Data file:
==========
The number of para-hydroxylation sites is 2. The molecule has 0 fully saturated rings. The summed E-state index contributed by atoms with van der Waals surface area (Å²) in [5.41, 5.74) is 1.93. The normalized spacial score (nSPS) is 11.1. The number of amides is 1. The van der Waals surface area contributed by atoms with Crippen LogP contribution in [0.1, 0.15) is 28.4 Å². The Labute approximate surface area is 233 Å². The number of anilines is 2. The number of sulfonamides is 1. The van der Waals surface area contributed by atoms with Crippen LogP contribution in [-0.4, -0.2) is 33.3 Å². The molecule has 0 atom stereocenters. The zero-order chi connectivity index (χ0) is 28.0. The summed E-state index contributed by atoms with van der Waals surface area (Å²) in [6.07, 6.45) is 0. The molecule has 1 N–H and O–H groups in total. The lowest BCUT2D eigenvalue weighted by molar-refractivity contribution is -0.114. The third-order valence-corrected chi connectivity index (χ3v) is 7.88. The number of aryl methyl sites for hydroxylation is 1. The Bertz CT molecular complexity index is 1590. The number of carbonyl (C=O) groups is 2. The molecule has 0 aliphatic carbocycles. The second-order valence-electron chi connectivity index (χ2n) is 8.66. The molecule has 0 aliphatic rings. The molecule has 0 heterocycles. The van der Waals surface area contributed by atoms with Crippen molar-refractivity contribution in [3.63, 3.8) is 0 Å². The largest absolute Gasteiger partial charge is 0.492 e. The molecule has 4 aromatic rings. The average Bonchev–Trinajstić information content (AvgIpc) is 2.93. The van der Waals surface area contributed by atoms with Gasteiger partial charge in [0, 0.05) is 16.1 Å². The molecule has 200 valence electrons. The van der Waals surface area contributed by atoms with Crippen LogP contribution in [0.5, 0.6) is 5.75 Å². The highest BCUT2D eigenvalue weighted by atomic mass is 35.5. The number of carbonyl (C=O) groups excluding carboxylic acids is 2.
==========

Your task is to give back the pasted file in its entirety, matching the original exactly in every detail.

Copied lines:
The number of para-hydroxylation sites is 2. The molecule has 0 fully saturated rings. The summed E-state index contributed by atoms with van der Waals surface area (Å²) in [5.41, 5.74) is 1.93. The normalized spacial score (nSPS) is 11.1. The number of amides is 1. The van der Waals surface area contributed by atoms with Crippen LogP contribution in [0.1, 0.15) is 28.4 Å². The Labute approximate surface area is 233 Å². The number of anilines is 2. The number of sulfonamides is 1. The van der Waals surface area contributed by atoms with Crippen LogP contribution in [-0.4, -0.2) is 33.3 Å². The molecule has 0 atom stereocenters. The zero-order chi connectivity index (χ0) is 28.0. The summed E-state index contributed by atoms with van der Waals surface area (Å²) in [6.07, 6.45) is 0. The molecule has 1 N–H and O–H groups in total. The lowest BCUT2D eigenvalue weighted by molar-refractivity contribution is -0.114. The third-order valence-corrected chi connectivity index (χ3v) is 7.88. The number of aryl methyl sites for hydroxylation is 1. The Bertz CT molecular complexity index is 1590. The number of carbonyl (C=O) groups is 2. The molecule has 0 aliphatic carbocycles. The second-order valence-electron chi connectivity index (χ2n) is 8.66. The molecule has 0 aliphatic rings. The molecule has 0 heterocycles. The van der Waals surface area contributed by atoms with Crippen molar-refractivity contribution in [3.63, 3.8) is 0 Å². The largest absolute Gasteiger partial charge is 0.492 e. The molecule has 4 aromatic rings. The average Bonchev–Trinajstić information content (AvgIpc) is 2.93. The van der Waals surface area contributed by atoms with Gasteiger partial charge in [0, 0.05) is 16.1 Å². The molecule has 200 valence electrons. The van der Waals surface area contributed by atoms with Crippen LogP contribution in [0.5, 0.6) is 5.75 Å². The highest BCUT2D eigenvalue weighted by atomic mass is 35.5. The number of carbonyl (C=O) groups excluding carboxylic acids is 2.